Overall I quite like this beer, however if you have the choice buy the Trois Monts rather than the Gavroche. This beer is designed for keeping so maybe trying one closer to it's expiry date would help bring out more flavours, but the beer in the state I had it (about 2 years old) wasn't quite the world class beer it is made out to be. Again I don't dislike this beer and with more aging it could be fantastic, but for me it was a little too sweet and it needs more hops. It's probably worth a try as an after dinner beer, but I can't see it being good to drink many of...

Remember it's always Beer O'Clock somewhere in the world!

Tuesday, 22 November 2011


European Beer Challenge #24 England

Great Beer Styles #2

  • Country: England
  • Style: Old Ale 
  • ABV: 5.6%
  • Serving Type: 500ml Bottle
  • Price: Slightly Pricey
Another day and another beer that's been recommended to me by a friend, hopefully this one turns out better than the last one! Steve assures me that this beer is one of the best beers in England, and I'm feeling good about this one. It's a real ale (always good!) and I could find the pint glass, so someone likes it!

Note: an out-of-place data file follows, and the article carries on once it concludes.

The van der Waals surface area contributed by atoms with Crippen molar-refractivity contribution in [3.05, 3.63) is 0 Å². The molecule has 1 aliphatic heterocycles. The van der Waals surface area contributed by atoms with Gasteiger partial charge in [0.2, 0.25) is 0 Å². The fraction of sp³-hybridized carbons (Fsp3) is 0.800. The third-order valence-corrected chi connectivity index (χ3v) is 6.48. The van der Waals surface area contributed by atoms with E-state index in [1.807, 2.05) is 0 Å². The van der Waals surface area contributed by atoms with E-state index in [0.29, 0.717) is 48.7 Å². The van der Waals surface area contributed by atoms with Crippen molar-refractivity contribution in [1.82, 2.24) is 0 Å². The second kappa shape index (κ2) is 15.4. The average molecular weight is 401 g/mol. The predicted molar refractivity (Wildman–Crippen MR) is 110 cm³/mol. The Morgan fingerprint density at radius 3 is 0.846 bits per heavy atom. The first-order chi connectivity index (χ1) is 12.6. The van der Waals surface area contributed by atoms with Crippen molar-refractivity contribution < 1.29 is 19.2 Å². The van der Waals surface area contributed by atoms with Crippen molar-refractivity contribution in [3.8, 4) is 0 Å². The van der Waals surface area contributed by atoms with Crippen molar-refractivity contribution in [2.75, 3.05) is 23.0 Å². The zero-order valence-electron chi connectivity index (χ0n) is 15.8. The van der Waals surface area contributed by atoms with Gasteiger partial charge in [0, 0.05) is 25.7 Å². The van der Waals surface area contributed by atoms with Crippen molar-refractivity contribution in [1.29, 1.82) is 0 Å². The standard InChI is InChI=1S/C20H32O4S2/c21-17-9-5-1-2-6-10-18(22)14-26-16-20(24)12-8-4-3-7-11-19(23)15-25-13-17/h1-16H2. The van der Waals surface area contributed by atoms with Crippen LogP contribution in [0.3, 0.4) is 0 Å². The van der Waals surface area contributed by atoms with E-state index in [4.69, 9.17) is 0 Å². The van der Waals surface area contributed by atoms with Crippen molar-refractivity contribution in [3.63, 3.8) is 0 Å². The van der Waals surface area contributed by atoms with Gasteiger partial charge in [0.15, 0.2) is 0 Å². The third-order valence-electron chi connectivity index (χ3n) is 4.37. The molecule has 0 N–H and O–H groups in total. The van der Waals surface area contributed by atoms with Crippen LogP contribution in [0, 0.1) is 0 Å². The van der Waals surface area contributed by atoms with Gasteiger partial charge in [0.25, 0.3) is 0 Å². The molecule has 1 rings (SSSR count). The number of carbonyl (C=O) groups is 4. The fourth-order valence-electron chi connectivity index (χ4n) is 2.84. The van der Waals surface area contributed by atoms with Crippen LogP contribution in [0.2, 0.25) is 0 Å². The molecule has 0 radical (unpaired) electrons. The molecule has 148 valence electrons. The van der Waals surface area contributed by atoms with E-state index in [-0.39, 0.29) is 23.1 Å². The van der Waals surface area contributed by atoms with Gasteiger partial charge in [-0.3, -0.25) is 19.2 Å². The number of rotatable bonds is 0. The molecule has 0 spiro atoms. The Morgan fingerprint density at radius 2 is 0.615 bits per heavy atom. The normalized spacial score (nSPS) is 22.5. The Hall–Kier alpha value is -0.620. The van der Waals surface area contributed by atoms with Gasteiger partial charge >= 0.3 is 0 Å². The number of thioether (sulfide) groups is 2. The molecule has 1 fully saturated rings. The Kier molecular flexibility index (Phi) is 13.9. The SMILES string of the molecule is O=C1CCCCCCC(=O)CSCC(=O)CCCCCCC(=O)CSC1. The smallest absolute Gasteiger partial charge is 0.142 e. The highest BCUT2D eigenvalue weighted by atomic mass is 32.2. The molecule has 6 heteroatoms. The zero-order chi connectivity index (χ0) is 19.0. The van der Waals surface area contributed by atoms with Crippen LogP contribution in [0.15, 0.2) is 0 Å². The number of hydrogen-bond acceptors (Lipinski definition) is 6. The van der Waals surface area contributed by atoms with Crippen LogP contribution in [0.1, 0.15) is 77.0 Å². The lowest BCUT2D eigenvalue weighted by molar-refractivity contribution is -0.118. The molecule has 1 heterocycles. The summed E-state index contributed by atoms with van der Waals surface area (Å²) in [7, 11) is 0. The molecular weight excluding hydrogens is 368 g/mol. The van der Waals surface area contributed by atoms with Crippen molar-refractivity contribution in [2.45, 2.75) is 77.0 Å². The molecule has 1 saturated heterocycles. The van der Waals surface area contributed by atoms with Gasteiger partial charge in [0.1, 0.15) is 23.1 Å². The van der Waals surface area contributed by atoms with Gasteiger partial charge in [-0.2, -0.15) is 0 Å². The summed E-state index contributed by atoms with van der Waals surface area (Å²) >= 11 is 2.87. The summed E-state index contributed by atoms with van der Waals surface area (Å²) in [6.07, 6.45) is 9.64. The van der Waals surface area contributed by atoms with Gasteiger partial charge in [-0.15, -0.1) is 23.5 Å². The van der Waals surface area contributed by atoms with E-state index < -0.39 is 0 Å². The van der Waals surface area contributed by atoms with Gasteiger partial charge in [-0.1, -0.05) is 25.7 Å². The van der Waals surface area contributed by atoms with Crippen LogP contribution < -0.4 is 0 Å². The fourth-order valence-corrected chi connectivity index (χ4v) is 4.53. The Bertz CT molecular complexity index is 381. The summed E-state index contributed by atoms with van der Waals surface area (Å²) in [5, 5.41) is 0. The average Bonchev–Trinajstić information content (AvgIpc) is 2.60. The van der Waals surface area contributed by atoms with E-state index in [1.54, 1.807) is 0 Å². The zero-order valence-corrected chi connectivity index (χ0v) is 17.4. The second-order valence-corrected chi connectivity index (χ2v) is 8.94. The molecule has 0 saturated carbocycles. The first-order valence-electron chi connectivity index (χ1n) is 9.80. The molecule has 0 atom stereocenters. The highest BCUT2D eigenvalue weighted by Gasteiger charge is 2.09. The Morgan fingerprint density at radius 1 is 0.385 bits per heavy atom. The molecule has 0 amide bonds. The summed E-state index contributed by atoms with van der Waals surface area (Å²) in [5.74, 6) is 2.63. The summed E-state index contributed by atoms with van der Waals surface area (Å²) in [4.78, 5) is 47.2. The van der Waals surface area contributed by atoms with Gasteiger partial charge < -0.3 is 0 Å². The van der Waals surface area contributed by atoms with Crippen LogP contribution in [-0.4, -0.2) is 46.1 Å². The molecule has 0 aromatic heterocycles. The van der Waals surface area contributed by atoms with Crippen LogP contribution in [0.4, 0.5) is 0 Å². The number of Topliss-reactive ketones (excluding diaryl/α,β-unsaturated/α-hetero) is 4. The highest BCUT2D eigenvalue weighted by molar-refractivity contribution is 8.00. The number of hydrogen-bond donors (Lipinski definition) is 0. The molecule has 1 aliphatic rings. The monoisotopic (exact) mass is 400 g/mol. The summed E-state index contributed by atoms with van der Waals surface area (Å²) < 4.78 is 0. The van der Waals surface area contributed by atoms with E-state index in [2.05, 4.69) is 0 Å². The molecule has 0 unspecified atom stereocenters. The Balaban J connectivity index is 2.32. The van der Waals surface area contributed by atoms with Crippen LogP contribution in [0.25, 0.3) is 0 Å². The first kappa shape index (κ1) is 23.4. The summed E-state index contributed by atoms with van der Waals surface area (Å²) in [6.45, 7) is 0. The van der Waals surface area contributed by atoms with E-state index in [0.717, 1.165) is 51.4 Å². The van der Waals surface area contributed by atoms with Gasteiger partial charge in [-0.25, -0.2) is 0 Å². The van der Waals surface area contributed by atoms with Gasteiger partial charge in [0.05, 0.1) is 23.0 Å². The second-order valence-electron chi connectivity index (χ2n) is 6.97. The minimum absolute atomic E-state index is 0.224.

The beers name strikes me as unusual and a quick google lead to the discovery that it is named after the peculie of Masham (the town it is brewed in). A peculier was a parish outside the jurisdiction of diocese, quite interesting I thought. The same google search brought up a bevvy of awards won by this beer, and finally I think we may have found another sensational beer in this challenge, here's hoping anyway!

I can't say I've ever had an old ale, knowingly, before. This fact may make it hard to judge how this beer looks for it's style. Ok, so this beer really does pour like a coke, the colour is the same and the head looks the same. The reddish brown colour is excellent and the head lasts for ages. The two finger head seems quite thick, and like any true ale I cannot see any carbonation. Excellent looking beer!

On the nose, the beer is simple but complex at the same time. The simplicity comes in the basic malty nature of the aroma, it smells like a malty beer. Then when one takes a closer sniff at these malts, there is a much richer character that comes through. The main flavours I can notice are caramels, butterscotch and even a small licorice bitterness. There might even be a hint of banana. I really like the way this ale smells, my high expectations are getting very excited!